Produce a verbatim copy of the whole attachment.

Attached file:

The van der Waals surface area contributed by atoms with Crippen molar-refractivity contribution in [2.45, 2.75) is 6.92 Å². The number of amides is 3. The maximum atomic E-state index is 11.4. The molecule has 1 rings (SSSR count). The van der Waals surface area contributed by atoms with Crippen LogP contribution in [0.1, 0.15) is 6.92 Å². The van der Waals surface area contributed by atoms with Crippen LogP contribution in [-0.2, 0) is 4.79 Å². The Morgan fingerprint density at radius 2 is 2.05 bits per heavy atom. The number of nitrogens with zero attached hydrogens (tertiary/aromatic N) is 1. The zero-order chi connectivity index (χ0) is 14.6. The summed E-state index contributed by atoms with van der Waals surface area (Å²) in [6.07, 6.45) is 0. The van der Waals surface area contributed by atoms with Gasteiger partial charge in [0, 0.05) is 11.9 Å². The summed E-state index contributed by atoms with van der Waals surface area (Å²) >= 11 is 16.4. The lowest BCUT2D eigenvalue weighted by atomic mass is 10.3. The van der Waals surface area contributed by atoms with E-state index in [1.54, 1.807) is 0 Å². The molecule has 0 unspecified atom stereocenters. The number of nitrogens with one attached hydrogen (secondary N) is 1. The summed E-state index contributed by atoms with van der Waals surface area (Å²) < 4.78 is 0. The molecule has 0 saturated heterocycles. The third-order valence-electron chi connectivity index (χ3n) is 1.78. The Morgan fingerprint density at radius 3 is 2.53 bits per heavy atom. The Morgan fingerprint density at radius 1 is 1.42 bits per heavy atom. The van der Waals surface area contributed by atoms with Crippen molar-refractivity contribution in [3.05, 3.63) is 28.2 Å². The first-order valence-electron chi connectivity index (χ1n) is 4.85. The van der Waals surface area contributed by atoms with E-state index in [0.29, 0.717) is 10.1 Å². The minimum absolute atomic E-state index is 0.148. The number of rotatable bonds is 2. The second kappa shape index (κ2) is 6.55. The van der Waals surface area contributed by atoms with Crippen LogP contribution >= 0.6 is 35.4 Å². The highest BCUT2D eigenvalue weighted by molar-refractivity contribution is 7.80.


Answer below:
The van der Waals surface area contributed by atoms with Crippen molar-refractivity contribution in [2.45, 2.75) is 6.92 Å². The number of amides is 3. The maximum atomic E-state index is 11.4. The molecule has 1 rings (SSSR count). The van der Waals surface area contributed by atoms with Crippen LogP contribution in [0.1, 0.15) is 6.92 Å². The van der Waals surface area contributed by atoms with Crippen LogP contribution in [-0.2, 0) is 4.79 Å². The Morgan fingerprint density at radius 2 is 2.05 bits per heavy atom. The number of nitrogens with zero attached hydrogens (tertiary/aromatic N) is 1. The zero-order chi connectivity index (χ0) is 14.6. The summed E-state index contributed by atoms with van der Waals surface area (Å²) in [6.07, 6.45) is 0. The van der Waals surface area contributed by atoms with Gasteiger partial charge in [0, 0.05) is 11.9 Å². The summed E-state index contributed by atoms with van der Waals surface area (Å²) >= 11 is 16.4. The lowest BCUT2D eigenvalue weighted by atomic mass is 10.3. The van der Waals surface area contributed by atoms with E-state index in [1.54, 1.807) is 0 Å². The molecule has 0 unspecified atom stereocenters. The number of nitrogens with one attached hydrogen (secondary N) is 1. The summed E-state index contributed by atoms with van der Waals surface area (Å²) < 4.78 is 0. The molecule has 0 saturated heterocycles. The third-order valence-electron chi connectivity index (χ3n) is 1.78. The Morgan fingerprint density at radius 3 is 2.53 bits per heavy atom. The Morgan fingerprint density at radius 1 is 1.42 bits per heavy atom. The van der Waals surface area contributed by atoms with Crippen molar-refractivity contribution in [3.05, 3.63) is 28.2 Å². The first-order valence-electron chi connectivity index (χ1n) is 4.85. The van der Waals surface area contributed by atoms with E-state index in [0.29, 0.717) is 10.1 Å². The minimum absolute atomic E-state index is 0.148. The number of rotatable bonds is 2. The second kappa shape index (κ2) is 6.55. The van der Waals surface area contributed by atoms with Crippen LogP contribution >= 0.6 is 35.4 Å². The highest BCUT2D eigenvalue weighted by molar-refractivity contribution is 7.80.